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Korean J Intern Med > Volume 32(1); 2017 > Article
Jin and Kim: Is islet transplantation a realistic approach to curing diabetes?

Abstract

Since the report of type 1 diabetes reversal in seven consecutive patients by the Edmonton protocol in 2000, pancreatic islet transplantation has been reappraised based on accumulated clinical evidence. Although initially expected to therapeutically target long-term insulin independence, islet transplantation is now indicated for more specific clinical benefits. With the long-awaited report of the first phase 3 clinical trial in 2016, allogeneic islet transplantation is now transitioning from an experimental to a proven therapy for type 1 diabetes with problematic hypoglycemia. Islet autotransplantation has already been therapeutically proven in chronic pancreatitis with severe abdominal pain refractory to conventional treatments, and it holds promise for preventing diabetes after partial pancreatectomy due to benign pancreatic tumors. Based on current evidence, this review focuses on islet transplantation as a realistic approach to treating diabetes.

INTRODUCTION

In the decade and a half since the Edmonton protocol report of 1-year insulin independence following pancreatic islet transplantation in seven consecutive type 1 diabetes mellitus patients [1], the position of islet transplantation in clinical medicine has been reappraised [2-5]. During this period, insulin therapy has dramatically improved through the introduction of newer insulin analogues and emerging technologies, such as the sensor-augmented insulin pump and closed-loop insulin delivery. The solitary pancreas whole-organ transplantation rate has decreased in the United States due to concerns that it confers no long-term survival benefits; however, the benefits of simultaneous kidney-pancreas transplantation are indisputable [6]. The long-term insulin-independence rate of clinical islet transplantation has been steadily improving in centers that have adopted potent induction immunotherapy [7].
Initially expected to target long-term insulin independence, islet transplantation therapy has been refined for more specific clinical benefits [5]. With the publication of the long-awaited report of the first phase 3 clinical trial, allogeneic islet transplantation is now transitioning from an experimental to a proven therapy with specific clinical indications [8]. Islet autotransplantation (IAT) is already a proven therapy in chronic pancreatitis with severe abdominal pain refractory to conventional treatments [9], and it also holds promise as an intervention for preventing diabetes after partial pancreatectomy for benign pancreatic tumors [10]. Based on current evidence, this review focuses on islet transplantation as a realistic approach to the treatment of diabetes.

CURRENT STATUS OF ALLOGENEIC ISLET TRANSPLANTATION AS A TREATMENT FOR PROBLEMATIC HYPOGLYCEMIA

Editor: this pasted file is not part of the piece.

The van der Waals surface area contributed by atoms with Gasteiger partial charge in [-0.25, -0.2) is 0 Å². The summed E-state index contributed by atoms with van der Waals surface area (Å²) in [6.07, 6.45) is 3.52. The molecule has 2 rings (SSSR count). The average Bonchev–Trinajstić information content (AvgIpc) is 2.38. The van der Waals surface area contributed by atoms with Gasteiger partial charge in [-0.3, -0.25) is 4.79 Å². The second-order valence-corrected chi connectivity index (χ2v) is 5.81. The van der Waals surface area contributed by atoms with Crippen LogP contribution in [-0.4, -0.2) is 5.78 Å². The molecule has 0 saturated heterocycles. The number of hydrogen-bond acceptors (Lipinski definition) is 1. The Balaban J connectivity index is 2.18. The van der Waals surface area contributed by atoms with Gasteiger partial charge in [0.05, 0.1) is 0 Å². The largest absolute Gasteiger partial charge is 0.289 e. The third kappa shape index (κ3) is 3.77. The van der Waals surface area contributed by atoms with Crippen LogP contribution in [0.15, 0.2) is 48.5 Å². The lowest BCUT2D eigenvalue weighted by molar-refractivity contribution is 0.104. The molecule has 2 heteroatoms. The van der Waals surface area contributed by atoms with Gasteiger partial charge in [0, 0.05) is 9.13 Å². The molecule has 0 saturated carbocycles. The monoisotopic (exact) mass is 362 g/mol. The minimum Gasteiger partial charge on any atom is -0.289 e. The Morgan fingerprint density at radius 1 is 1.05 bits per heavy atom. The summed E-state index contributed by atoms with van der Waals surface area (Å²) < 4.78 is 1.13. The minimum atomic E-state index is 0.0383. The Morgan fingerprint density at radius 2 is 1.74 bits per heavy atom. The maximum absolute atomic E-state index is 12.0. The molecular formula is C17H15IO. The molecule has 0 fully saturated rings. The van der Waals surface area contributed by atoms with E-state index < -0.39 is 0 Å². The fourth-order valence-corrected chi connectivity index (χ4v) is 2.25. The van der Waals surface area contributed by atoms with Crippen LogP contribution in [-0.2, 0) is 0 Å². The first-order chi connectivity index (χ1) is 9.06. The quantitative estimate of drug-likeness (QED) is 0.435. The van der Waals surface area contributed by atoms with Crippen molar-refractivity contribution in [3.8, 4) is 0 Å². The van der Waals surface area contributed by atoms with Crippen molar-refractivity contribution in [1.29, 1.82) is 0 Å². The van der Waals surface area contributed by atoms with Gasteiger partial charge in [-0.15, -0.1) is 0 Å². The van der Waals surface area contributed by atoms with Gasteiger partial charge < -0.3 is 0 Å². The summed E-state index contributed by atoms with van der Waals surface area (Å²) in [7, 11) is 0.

In 2000, Shapiro et al. [1] at the University of Alberta in Edmonton reported the achievement of 1-year insulin independence by pancreatic islet transplantation in seven consecutive type 1 diabetes patients with severe hypoglycemia and intact renal function. The subsequent international clinical trial of the landmark “Edmonton protocol” achieved an important clinical outcome: an ~80% success rate of maintaining glycated hemoglobin (HbA1c) levels at less than 7.0% for 5 years without severe hypoglycemia [11]. Although the single-donor insulin-independence rate of allogeneic islet transplantation is still inferior to that of whole-organ pancreas transplantation, with only a few exceptions in some experienced centers [12], the rates of protection from severe hypoglycemia associated with the allogeneic transplantation of islets or of the whole pancreas are comparable [13]. Although the prevalence of insulin independence 5 years after transplantation is 25% to 50% in most recent clinical trials of allogeneic islet transplantation, islet and pancreas transplantation are equally effective in curing severe hypoglycemia, achieving a success rate of about 70% after more than 5 years. Moreover, the success rate of islet transplantation in cases of islet-after-kidney transplantation, in which no additional maintenance immunosuppression is required for islet transplantation per se, is not inferior to that of islet transplantation alone (Table 1). Therefore, the latest treatment regimen for patients with type 1 diabetes and problematic hypoglycemia recommends islet or pancreas transplantation for patients with continuing severe hypoglycemia as the final component in a stepwise approach that includes structured education regarding multiple daily injections of insulin and technology such as sensor-augmented pumps with low glucose suspension [5].
Recently, the French-Swiss GRAGIL Network successfully reproduced the long-term outcome achieved with the Edmonton protocol in terms of the graft survival rate (~80%), with a 58% rate of HbA1c levels at < 7% and lack of severe hypoglycemia 5 years after islet transplantation [14]. Several cases of partial islet graft function have also been reported in Korea [15,16], with the first case of long-term insulin independence reported in late 2015. In 2016, a multicenter, single-arm, phase 3 clinical trial of allogeneic islet transplantation was reported. The primary endpoint of this study was the achievement of HbA1c < 7.0% at day 365 and freedom from severe hypoglycemic events from day 28 to day 365 after the first islet transplantation. The primary endpoint was successfully met by 87.5% of subjects at 1 year and by 71% at 2 years. The insulin-independence rate was 52% at 1 year and 42% at 2 years [8]. This study provides importance evidence for allogeneic islet transplantation as a proven rather than just an experimental therapy for problematic hypoglycemia and may provide a basis for U.S. Food and Drug Administration approval in the near future. The results of this trial have also led to medical insurance reimbursement for clinical allogeneic islet transplantation in patients with type 1 diabetes and problematic hypoglycemia.
Additionally, the clinical outcomes achieved in selected centers with extensive experience are already comparable to those of whole-pancreas transplantation in terms of 1- and 5-year insulin-independence rates, which were reported to be as high as ~70% and ~50%, respectively. The majority of these centers have adopted potent induction immunotherapy involving T-cell depletion and tumor necrosis factor α inhibition [7,12].